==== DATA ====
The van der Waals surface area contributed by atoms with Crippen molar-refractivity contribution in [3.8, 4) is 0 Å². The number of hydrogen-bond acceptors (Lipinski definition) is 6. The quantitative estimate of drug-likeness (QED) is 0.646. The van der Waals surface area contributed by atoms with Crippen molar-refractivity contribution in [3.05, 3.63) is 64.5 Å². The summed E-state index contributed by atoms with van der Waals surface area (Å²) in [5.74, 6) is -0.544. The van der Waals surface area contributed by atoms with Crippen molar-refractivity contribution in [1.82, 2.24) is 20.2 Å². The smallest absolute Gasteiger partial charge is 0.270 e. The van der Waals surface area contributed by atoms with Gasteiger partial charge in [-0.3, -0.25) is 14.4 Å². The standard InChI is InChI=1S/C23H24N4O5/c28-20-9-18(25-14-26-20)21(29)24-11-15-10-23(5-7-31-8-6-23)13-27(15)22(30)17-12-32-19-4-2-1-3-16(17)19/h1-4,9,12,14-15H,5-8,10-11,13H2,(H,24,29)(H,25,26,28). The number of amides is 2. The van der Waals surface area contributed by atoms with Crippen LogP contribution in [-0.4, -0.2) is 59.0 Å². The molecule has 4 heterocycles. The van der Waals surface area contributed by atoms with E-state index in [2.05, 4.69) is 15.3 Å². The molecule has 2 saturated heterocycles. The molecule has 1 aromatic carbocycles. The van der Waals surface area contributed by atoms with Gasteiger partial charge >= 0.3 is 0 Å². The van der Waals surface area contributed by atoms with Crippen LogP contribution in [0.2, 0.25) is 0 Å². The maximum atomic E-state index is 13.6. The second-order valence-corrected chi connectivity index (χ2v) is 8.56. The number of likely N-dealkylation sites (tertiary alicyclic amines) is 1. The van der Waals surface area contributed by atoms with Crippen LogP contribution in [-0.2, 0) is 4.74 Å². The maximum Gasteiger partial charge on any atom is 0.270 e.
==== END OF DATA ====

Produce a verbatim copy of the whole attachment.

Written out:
The van der Waals surface area contributed by atoms with Crippen molar-refractivity contribution in [3.8, 4) is 0 Å². The number of hydrogen-bond acceptors (Lipinski definition) is 6. The quantitative estimate of drug-likeness (QED) is 0.646. The van der Waals surface area contributed by atoms with Crippen molar-refractivity contribution in [3.05, 3.63) is 64.5 Å². The summed E-state index contributed by atoms with van der Waals surface area (Å²) in [5.74, 6) is -0.544. The van der Waals surface area contributed by atoms with Crippen molar-refractivity contribution in [1.82, 2.24) is 20.2 Å². The smallest absolute Gasteiger partial charge is 0.270 e. The van der Waals surface area contributed by atoms with Gasteiger partial charge in [-0.3, -0.25) is 14.4 Å². The standard InChI is InChI=1S/C23H24N4O5/c28-20-9-18(25-14-26-20)21(29)24-11-15-10-23(5-7-31-8-6-23)13-27(15)22(30)17-12-32-19-4-2-1-3-16(17)19/h1-4,9,12,14-15H,5-8,10-11,13H2,(H,24,29)(H,25,26,28). The number of amides is 2. The van der Waals surface area contributed by atoms with Crippen LogP contribution in [-0.4, -0.2) is 59.0 Å². The molecule has 4 heterocycles. The van der Waals surface area contributed by atoms with E-state index in [2.05, 4.69) is 15.3 Å². The molecule has 2 saturated heterocycles. The molecule has 1 aromatic carbocycles. The van der Waals surface area contributed by atoms with Gasteiger partial charge >= 0.3 is 0 Å². The van der Waals surface area contributed by atoms with Crippen LogP contribution in [0.2, 0.25) is 0 Å². The maximum atomic E-state index is 13.6. The second-order valence-corrected chi connectivity index (χ2v) is 8.56. The number of likely N-dealkylation sites (tertiary alicyclic amines) is 1. The van der Waals surface area contributed by atoms with Crippen LogP contribution in [-0.2, 0) is 4.74 Å². The maximum Gasteiger partial charge on any atom is 0.270 e.